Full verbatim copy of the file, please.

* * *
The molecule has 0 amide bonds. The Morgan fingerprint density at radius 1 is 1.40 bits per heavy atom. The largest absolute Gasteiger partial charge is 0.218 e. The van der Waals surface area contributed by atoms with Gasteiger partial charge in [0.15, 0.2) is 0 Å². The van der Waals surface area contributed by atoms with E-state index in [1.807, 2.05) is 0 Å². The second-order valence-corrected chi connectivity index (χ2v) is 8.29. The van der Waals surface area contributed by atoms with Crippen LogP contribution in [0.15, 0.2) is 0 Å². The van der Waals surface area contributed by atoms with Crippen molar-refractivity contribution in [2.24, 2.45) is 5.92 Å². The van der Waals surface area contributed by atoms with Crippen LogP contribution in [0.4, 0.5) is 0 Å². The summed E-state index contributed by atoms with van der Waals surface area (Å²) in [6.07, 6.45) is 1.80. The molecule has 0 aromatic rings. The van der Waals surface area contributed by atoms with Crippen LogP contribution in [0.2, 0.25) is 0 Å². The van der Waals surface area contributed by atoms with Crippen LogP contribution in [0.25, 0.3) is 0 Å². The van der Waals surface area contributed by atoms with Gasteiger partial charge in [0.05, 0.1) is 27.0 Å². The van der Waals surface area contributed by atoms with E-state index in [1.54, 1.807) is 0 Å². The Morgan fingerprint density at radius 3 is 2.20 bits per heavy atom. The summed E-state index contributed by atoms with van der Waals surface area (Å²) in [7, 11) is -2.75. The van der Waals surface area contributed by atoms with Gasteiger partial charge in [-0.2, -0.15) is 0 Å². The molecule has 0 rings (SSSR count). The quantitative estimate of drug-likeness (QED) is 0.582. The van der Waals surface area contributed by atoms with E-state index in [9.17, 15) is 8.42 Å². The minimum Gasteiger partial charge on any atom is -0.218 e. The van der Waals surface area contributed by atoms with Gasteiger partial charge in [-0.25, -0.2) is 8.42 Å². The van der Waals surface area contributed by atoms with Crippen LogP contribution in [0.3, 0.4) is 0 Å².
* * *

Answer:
The molecule has 0 amide bonds. The Morgan fingerprint density at radius 1 is 1.40 bits per heavy atom. The largest absolute Gasteiger partial charge is 0.218 e. The van der Waals surface area contributed by atoms with Gasteiger partial charge in [0.15, 0.2) is 0 Å². The van der Waals surface area contributed by atoms with E-state index in [1.807, 2.05) is 0 Å². The second-order valence-corrected chi connectivity index (χ2v) is 8.29. The van der Waals surface area contributed by atoms with Crippen LogP contribution in [0.15, 0.2) is 0 Å². The van der Waals surface area contributed by atoms with Crippen molar-refractivity contribution in [2.24, 2.45) is 5.92 Å². The van der Waals surface area contributed by atoms with Crippen LogP contribution in [0.4, 0.5) is 0 Å². The summed E-state index contributed by atoms with van der Waals surface area (Å²) in [6.07, 6.45) is 1.80. The molecule has 0 aromatic rings. The van der Waals surface area contributed by atoms with Crippen LogP contribution in [0.2, 0.25) is 0 Å². The van der Waals surface area contributed by atoms with Crippen LogP contribution in [0.25, 0.3) is 0 Å². The van der Waals surface area contributed by atoms with Gasteiger partial charge in [0.05, 0.1) is 27.0 Å². The van der Waals surface area contributed by atoms with E-state index in [1.54, 1.807) is 0 Å². The Morgan fingerprint density at radius 3 is 2.20 bits per heavy atom. The summed E-state index contributed by atoms with van der Waals surface area (Å²) in [7, 11) is -2.75. The van der Waals surface area contributed by atoms with Gasteiger partial charge in [-0.2, -0.15) is 0 Å². The molecule has 0 rings (SSSR count). The quantitative estimate of drug-likeness (QED) is 0.582. The van der Waals surface area contributed by atoms with E-state index in [9.17, 15) is 8.42 Å². The minimum Gasteiger partial charge on any atom is -0.218 e. The van der Waals surface area contributed by atoms with Gasteiger partial charge in [-0.25, -0.2) is 8.42 Å². The van der Waals surface area contributed by atoms with Crippen LogP contribution in [0.3, 0.4) is 0 Å².